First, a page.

Math Help for Kids: Make it Fun
Teaching math can be challenging, as kids quickly lose interest in the lesson if they are not engaged, but it is possible to create interest and spark their appreciation for math!
Taking the Drudgery Out of Learning Math
Most Kids Think Math is Boring
Let's face it, unless kids can relate what they learn to real-life applications, they will quickly lose interest in the lesson. It doesn't help that the methods used to teach math have change drastically over the years, so most parents are at a bit of a loss when it comes to trying to offer math help to their kids. Many rules and processes have changed but one thing that's remained the same is that, when you get right down to it, beginning math required a lot of memorization and repetition.
Young kids have very short attention spans so too much repetition can cause a child to become bored and frustrated. It's difficult to take something they associate with boring repetition and create genuine interest, but all hope is not lost.
Ways to Put Fun in Math Lessons
Although it may take some extra effort and pre-planning than what would be required for helping your child with other subjects, it is possible to create an environment where natural curiosity and appreciation for math can flourish. Kids do better with memorization and grasping concepts when they are incorporated into some sort of play. When they are engaged in a fun activity, they begin to accept ideas easily and effortlessly, without even realizing that they are doing so. Some ideas for offering math help disguised as fun and games are:
- Go outdoors - Just the change of pace in being outdoors is enough to invigorate a child bored with homework and the grind of learning math, but once outdoors, there are many ways to reinforce the math concepts that they're learning. Whether it's going to a supermarket and having them help calculate totals for grocery shopping or counting, then subtracting various items as you run errands and check off a To Do list, kids love any opportunity to feel helpful.
- Pretend play - Kids have great imaginations and pretend play comes very easy to them. When they are engrossed in imaginary scenarios, they are so absorbed in the story and the idea that they will easily accept whatever situation presents itself in the game. And of course, there are lots of pretend games that can incorporate math problems. Being a cashier at a store, being a math teacher, working in a bank, board games like Monopoly, or even planning a party and deciding how much to spend on decorations, food, invitations, etc. - these are all games that can easily help teach core math principles to young children without them feeling like the process is such a chore.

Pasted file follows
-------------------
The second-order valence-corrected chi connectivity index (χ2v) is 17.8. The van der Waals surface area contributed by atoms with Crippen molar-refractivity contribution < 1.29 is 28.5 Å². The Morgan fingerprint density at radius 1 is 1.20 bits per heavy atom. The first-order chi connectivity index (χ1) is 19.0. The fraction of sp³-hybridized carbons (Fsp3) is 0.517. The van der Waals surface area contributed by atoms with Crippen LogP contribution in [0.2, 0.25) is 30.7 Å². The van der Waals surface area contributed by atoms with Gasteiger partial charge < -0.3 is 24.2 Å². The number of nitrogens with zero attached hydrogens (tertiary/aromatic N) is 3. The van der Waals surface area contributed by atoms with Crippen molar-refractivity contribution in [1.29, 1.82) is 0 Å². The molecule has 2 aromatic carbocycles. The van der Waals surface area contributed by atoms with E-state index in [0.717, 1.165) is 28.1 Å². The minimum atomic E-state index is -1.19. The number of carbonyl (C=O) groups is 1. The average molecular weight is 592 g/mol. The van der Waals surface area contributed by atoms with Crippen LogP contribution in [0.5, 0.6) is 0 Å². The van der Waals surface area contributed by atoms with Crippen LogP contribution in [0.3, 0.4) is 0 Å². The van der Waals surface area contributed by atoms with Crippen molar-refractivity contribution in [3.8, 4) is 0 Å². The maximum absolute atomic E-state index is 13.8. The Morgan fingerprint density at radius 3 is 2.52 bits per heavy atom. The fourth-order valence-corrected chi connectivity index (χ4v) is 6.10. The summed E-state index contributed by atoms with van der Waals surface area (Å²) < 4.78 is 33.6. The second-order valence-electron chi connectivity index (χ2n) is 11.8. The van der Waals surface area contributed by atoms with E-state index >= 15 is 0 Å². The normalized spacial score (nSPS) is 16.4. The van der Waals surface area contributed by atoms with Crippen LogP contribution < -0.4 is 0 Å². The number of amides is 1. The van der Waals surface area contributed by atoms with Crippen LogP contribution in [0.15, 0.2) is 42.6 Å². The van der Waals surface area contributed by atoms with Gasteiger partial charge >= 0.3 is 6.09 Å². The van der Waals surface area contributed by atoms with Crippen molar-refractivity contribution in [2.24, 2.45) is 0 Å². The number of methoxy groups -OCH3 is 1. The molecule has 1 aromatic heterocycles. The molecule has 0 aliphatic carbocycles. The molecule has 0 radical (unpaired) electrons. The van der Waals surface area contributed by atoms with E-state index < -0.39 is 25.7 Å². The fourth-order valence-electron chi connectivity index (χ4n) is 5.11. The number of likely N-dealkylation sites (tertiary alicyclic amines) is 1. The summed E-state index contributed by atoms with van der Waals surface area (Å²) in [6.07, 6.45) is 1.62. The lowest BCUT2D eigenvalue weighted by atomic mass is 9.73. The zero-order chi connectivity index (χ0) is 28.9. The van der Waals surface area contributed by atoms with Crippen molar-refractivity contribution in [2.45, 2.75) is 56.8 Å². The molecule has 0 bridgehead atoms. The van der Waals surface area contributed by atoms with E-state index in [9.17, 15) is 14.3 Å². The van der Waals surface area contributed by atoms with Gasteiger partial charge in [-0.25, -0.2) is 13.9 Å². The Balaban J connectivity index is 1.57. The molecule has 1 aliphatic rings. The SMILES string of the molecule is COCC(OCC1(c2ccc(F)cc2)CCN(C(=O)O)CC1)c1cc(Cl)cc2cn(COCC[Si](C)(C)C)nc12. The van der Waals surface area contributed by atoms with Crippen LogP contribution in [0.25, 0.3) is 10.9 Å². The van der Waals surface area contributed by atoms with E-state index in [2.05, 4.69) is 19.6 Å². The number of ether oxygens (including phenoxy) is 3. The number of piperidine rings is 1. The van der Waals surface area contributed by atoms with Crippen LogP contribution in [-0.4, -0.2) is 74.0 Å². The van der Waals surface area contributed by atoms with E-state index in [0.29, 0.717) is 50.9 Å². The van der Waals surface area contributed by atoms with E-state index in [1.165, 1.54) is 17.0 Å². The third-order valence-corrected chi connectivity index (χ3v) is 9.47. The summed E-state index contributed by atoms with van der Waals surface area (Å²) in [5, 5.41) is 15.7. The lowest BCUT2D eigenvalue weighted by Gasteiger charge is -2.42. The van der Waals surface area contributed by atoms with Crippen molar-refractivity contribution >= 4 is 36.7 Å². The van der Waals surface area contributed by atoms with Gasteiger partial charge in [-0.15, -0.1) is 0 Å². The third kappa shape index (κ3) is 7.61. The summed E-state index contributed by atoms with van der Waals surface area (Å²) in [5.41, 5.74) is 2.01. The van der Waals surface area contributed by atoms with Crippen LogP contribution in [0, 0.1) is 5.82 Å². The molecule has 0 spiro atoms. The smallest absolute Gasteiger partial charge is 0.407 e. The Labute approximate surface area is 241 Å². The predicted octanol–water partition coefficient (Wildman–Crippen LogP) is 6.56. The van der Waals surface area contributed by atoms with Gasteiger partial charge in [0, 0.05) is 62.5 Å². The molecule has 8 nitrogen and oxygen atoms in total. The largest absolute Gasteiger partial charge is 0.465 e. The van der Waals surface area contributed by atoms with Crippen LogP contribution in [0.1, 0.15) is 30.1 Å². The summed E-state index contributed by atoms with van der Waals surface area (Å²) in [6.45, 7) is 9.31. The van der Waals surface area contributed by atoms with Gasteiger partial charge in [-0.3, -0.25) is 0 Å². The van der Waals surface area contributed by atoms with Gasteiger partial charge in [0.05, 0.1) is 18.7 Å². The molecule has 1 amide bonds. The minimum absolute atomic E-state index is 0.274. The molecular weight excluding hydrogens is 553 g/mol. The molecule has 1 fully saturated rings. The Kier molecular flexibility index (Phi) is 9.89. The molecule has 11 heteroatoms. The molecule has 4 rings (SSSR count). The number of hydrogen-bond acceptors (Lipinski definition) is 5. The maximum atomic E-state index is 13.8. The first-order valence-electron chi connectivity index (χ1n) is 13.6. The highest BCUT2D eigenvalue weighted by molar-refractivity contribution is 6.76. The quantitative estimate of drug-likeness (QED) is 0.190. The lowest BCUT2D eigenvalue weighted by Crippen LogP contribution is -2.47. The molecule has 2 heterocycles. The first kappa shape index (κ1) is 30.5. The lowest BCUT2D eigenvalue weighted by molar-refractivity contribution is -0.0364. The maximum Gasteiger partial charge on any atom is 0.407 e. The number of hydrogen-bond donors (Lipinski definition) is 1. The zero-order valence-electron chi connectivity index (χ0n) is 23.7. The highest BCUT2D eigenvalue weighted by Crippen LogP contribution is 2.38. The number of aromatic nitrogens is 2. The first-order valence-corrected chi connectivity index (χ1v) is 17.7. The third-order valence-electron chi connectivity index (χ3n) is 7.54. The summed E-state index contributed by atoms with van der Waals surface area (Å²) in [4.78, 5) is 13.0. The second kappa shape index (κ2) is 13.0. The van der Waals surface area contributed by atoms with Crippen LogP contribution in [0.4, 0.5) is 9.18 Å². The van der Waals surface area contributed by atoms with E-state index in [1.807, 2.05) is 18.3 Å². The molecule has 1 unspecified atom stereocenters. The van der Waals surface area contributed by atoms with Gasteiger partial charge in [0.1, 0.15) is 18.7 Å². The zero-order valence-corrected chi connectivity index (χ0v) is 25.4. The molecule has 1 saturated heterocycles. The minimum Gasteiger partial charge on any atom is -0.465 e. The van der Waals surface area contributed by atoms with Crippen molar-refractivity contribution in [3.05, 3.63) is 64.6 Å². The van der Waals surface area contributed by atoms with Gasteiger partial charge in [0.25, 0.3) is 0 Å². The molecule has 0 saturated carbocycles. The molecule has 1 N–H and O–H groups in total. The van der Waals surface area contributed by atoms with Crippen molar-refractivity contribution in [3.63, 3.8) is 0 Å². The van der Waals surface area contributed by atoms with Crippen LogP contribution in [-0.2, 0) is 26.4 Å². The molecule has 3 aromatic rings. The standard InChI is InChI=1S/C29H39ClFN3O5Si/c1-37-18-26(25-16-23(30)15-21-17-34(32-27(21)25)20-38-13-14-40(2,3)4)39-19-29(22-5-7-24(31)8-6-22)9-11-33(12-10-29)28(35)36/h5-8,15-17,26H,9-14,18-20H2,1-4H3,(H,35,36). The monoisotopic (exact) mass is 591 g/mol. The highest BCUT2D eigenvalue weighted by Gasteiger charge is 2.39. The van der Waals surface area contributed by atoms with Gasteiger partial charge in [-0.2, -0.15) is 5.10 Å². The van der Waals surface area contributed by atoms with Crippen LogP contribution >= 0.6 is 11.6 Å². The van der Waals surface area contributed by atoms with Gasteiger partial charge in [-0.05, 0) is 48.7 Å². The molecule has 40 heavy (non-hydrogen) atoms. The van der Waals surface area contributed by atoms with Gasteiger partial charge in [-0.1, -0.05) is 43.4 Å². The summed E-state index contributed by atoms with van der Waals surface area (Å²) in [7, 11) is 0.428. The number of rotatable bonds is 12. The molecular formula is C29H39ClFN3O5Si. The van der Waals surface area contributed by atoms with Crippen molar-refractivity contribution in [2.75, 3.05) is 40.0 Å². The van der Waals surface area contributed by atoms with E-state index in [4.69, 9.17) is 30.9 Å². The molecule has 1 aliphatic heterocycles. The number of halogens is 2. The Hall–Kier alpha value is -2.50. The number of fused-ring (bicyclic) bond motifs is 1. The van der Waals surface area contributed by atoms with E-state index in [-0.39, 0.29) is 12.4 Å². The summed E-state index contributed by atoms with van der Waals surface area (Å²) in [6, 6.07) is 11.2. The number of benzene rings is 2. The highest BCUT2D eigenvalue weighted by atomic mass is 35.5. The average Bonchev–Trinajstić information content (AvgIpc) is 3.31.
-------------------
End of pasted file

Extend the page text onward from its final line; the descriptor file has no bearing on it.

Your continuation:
- Use real life people & stories - Besides you, the people your kids are usually most interested in are their friends and other close relatives. When you use math stories that contain bits of information about people they know, learning becomes a fun and silly game rather than just another boring subject that they don't understand. Setting up math problems that use their teachers, friends, family and familiar places where they play, engages the child in an enjoyable conversation that makes much more sense to them than just plain numbers and math symbols on a page.
If All Else Fails, Get Math Help
Sometimes, it may seem that no matter what you do, your child just doesn't seem to be able to conquer certain math concepts. You might feel that the math help they need is beyond what is in your ability to provide. Luckily, there are several options you can consider when seeking outside help.
Math Games For Kids : The Math Operations Game
Above All, Don't Get Discouraged
As with most challenging problems, it's easy to throw your hands up and get very frustrated when it seems like you're banging your head against a brick wall and nothing you do appears to make a difference. But it's important to remember that even though it may seem like none of the methods you've tried for getting your child to learn math are working, but children often retain a lot more information than it originally appears that they do. It's not uncommon for them to have moments when something they've been learning for months just all of a sudden clicks and they realize that they fully understand what has been taught to them over and over again. So, in the end, helping your child with math may be a matter of doing what you can as far as using teaching aids, but then just summoning your patience and waiting it out for that moment when everything comes together exactly like it should.